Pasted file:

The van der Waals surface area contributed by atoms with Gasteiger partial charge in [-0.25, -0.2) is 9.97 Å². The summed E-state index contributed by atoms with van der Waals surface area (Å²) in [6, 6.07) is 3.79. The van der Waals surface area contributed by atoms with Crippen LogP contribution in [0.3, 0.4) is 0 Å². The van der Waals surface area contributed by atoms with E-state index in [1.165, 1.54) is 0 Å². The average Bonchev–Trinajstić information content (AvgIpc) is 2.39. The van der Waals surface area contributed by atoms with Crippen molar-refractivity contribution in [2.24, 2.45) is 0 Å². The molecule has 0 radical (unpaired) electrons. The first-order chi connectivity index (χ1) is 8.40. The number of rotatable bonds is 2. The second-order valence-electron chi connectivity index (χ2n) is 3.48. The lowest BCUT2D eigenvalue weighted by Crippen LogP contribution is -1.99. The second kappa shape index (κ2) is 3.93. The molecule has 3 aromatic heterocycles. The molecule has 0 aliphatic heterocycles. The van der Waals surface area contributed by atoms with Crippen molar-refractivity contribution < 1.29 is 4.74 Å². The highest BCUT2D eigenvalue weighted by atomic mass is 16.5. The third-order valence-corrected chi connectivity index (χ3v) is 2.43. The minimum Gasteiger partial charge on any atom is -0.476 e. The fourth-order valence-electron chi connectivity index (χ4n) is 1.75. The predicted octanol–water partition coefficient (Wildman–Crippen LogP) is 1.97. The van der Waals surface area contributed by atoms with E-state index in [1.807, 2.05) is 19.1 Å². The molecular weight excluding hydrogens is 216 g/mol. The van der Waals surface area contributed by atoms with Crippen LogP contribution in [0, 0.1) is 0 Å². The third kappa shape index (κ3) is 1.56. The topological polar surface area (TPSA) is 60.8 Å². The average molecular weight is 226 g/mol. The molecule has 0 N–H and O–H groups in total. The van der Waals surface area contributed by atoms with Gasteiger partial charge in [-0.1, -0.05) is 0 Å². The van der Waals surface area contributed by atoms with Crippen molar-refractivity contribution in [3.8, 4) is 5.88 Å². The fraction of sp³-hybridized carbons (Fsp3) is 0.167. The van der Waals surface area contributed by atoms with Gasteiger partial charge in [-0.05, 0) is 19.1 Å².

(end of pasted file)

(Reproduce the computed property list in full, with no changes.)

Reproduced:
The van der Waals surface area contributed by atoms with Gasteiger partial charge in [-0.25, -0.2) is 9.97 Å². The summed E-state index contributed by atoms with van der Waals surface area (Å²) in [6, 6.07) is 3.79. The van der Waals surface area contributed by atoms with Crippen LogP contribution in [0.3, 0.4) is 0 Å². The van der Waals surface area contributed by atoms with E-state index in [1.165, 1.54) is 0 Å². The average Bonchev–Trinajstić information content (AvgIpc) is 2.39. The van der Waals surface area contributed by atoms with Crippen molar-refractivity contribution in [2.24, 2.45) is 0 Å². The molecule has 0 radical (unpaired) electrons. The first-order chi connectivity index (χ1) is 8.40. The number of rotatable bonds is 2. The second-order valence-electron chi connectivity index (χ2n) is 3.48. The lowest BCUT2D eigenvalue weighted by Crippen LogP contribution is -1.99. The second kappa shape index (κ2) is 3.93. The molecule has 3 aromatic heterocycles. The molecule has 0 aliphatic heterocycles. The van der Waals surface area contributed by atoms with Crippen molar-refractivity contribution < 1.29 is 4.74 Å². The highest BCUT2D eigenvalue weighted by atomic mass is 16.5. The third-order valence-corrected chi connectivity index (χ3v) is 2.43. The minimum Gasteiger partial charge on any atom is -0.476 e. The fourth-order valence-electron chi connectivity index (χ4n) is 1.75. The predicted octanol–water partition coefficient (Wildman–Crippen LogP) is 1.97. The van der Waals surface area contributed by atoms with E-state index in [1.807, 2.05) is 19.1 Å². The molecular weight excluding hydrogens is 216 g/mol. The van der Waals surface area contributed by atoms with Crippen LogP contribution in [0, 0.1) is 0 Å². The third kappa shape index (κ3) is 1.56. The topological polar surface area (TPSA) is 60.8 Å². The average molecular weight is 226 g/mol. The molecule has 0 N–H and O–H groups in total. The van der Waals surface area contributed by atoms with Gasteiger partial charge in [-0.1, -0.05) is 0 Å². The van der Waals surface area contributed by atoms with Crippen molar-refractivity contribution in [3.8, 4) is 5.88 Å². The fraction of sp³-hybridized carbons (Fsp3) is 0.167. The van der Waals surface area contributed by atoms with Gasteiger partial charge in [-0.05, 0) is 19.1 Å².